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An Australian Constitution

Should we have an Australian Constitution?


The information on this website has been provided to explain a proposal to move or ‘relocate’ Australian’s Federal Constitution from its current location - as part of a United Kingdom Act of Parliament - to an Australian document.


To see where Australia’s Constitution sits in the United Kingdom Act, go to Find our Constitution.


For a snapshot of the proposal, go to either:

The Outline (Text) OR

The Outline (Graphic)


For a more detailed account of the proposal, go to The Essay.


To see the proposal in a suggested legislative form, go to The Concept Draft (not yet available).


For an account of steps taken to promote the proposal, go to On the Road.


To find out more about Australia’s Constitution and its history, go to The Links.


John Christensen is a retired lawyer with 40 years experience as a legislative drafter in Australia and overseas.  He has been a visiting lecturer in Legislative Processes at the University of Canberra, and has lectured in a similar course at the Australian National University, Canberra.

The relocation proposal is non-political and non-profit


The relocation proposal has no connection with any political party or movement, nor is it funded by any political party, movement or government. Its promotion is a self-funded activity of two retired Australians who happen to live in Canberra, neither of whom are, or have ever been, members of a political party. The proposal is not part of any political movement or intended to create any kind of political movement.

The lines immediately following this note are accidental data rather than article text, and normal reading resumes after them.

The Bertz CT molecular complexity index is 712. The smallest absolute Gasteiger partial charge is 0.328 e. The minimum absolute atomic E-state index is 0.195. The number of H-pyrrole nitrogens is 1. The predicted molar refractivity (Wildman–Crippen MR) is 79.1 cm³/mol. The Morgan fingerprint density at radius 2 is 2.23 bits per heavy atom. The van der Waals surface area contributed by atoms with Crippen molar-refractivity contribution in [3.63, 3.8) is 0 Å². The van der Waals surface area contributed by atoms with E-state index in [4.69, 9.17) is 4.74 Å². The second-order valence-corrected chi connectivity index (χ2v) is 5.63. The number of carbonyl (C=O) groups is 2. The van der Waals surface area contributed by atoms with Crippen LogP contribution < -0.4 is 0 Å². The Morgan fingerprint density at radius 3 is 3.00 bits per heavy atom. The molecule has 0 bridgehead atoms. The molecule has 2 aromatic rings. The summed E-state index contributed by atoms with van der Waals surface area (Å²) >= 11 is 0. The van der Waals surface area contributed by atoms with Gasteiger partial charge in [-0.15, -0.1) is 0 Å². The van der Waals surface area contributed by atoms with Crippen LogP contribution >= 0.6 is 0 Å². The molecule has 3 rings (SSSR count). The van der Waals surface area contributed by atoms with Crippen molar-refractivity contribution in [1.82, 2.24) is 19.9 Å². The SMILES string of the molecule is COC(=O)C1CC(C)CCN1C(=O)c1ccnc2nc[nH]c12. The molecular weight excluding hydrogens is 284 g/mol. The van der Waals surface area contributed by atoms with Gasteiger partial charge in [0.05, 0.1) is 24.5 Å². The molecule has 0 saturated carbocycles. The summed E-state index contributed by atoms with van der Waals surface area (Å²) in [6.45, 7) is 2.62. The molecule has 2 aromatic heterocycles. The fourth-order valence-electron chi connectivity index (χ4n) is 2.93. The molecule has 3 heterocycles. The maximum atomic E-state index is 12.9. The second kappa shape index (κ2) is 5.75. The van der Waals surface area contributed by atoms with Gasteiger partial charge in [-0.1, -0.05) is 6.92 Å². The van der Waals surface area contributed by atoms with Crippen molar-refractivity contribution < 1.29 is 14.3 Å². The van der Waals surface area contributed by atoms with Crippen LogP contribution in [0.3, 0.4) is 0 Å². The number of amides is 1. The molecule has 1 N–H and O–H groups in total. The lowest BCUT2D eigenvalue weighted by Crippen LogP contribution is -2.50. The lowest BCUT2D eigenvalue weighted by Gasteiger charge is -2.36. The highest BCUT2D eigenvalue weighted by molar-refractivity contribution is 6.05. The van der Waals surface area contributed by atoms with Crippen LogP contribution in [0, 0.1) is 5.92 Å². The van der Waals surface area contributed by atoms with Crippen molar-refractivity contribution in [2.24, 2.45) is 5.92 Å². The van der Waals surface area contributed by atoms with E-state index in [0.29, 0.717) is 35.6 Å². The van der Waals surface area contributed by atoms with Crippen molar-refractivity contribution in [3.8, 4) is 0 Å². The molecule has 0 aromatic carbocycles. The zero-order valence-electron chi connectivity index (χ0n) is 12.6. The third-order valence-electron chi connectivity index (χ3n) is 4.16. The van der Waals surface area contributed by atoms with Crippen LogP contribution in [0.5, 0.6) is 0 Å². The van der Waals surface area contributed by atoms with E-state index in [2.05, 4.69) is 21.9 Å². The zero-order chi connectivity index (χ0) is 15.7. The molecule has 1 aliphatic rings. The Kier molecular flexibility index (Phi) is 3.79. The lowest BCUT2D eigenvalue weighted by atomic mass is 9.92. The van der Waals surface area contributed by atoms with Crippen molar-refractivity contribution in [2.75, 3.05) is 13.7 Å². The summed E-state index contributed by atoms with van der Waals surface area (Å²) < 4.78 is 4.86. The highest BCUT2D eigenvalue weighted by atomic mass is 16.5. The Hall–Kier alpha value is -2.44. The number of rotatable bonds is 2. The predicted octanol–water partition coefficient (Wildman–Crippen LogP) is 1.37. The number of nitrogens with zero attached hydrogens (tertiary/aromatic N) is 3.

The proposal has been promoted since 2016 by a series of talks around Australia. This activity might be described as a ‘Mum and Dad’ project, conducted from a motorhome moving from caravan park to caravan park, and from State to State. No charge is made for presentation of any talk or for materials distributed at a talk.


The author gratefully acknowledges the support and assistance of a number of people. First, Marg Christensen in bringing the proposal to life and, through her extraordinary organising ability (and endurance!), making it possible to take the proposal ‘on the road’. Assistance with graphics was provided, in the early days, by Peter Christensen, and later by Beth Darling, particularly the Handouts. Ian Dalziell, Faye Maron and Elizabeth Maidla gave helpful comments on The Essay. Alex Digan, and colleagues, provided very helpful library services in the early days. Trevor Drover established the website which Tony Sterndale has significantly developed. Doreen and Ian Matters helped the author with the latest website revisions.

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